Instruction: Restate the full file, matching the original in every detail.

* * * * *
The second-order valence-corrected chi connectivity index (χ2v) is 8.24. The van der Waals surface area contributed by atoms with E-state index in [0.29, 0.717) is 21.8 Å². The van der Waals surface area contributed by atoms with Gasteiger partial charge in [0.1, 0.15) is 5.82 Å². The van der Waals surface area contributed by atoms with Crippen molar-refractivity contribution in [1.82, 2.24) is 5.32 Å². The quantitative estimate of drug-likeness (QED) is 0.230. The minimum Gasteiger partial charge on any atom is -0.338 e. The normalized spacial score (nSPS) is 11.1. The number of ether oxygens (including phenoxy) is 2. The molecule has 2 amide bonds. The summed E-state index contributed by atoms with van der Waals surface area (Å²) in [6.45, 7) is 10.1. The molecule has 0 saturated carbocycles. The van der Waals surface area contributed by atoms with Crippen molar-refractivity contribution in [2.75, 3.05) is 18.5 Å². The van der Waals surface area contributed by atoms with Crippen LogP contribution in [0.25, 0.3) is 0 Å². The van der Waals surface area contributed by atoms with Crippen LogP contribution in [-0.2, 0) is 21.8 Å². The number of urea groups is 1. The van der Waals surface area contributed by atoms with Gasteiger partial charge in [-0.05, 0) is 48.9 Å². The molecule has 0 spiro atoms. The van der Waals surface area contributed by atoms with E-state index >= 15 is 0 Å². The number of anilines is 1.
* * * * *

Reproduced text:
The second-order valence-corrected chi connectivity index (χ2v) is 8.24. The van der Waals surface area contributed by atoms with E-state index in [0.29, 0.717) is 21.8 Å². The van der Waals surface area contributed by atoms with Gasteiger partial charge in [0.1, 0.15) is 5.82 Å². The van der Waals surface area contributed by atoms with Crippen molar-refractivity contribution in [1.82, 2.24) is 5.32 Å². The quantitative estimate of drug-likeness (QED) is 0.230. The minimum Gasteiger partial charge on any atom is -0.338 e. The normalized spacial score (nSPS) is 11.1. The number of ether oxygens (including phenoxy) is 2. The molecule has 2 amide bonds. The summed E-state index contributed by atoms with van der Waals surface area (Å²) in [6.45, 7) is 10.1. The molecule has 0 saturated carbocycles. The van der Waals surface area contributed by atoms with Crippen molar-refractivity contribution in [2.75, 3.05) is 18.5 Å². The van der Waals surface area contributed by atoms with Crippen LogP contribution in [0.25, 0.3) is 0 Å². The van der Waals surface area contributed by atoms with Crippen LogP contribution in [-0.2, 0) is 21.8 Å². The number of urea groups is 1. The van der Waals surface area contributed by atoms with Gasteiger partial charge in [-0.05, 0) is 48.9 Å². The molecule has 0 spiro atoms. The van der Waals surface area contributed by atoms with E-state index >= 15 is 0 Å². The number of anilines is 1.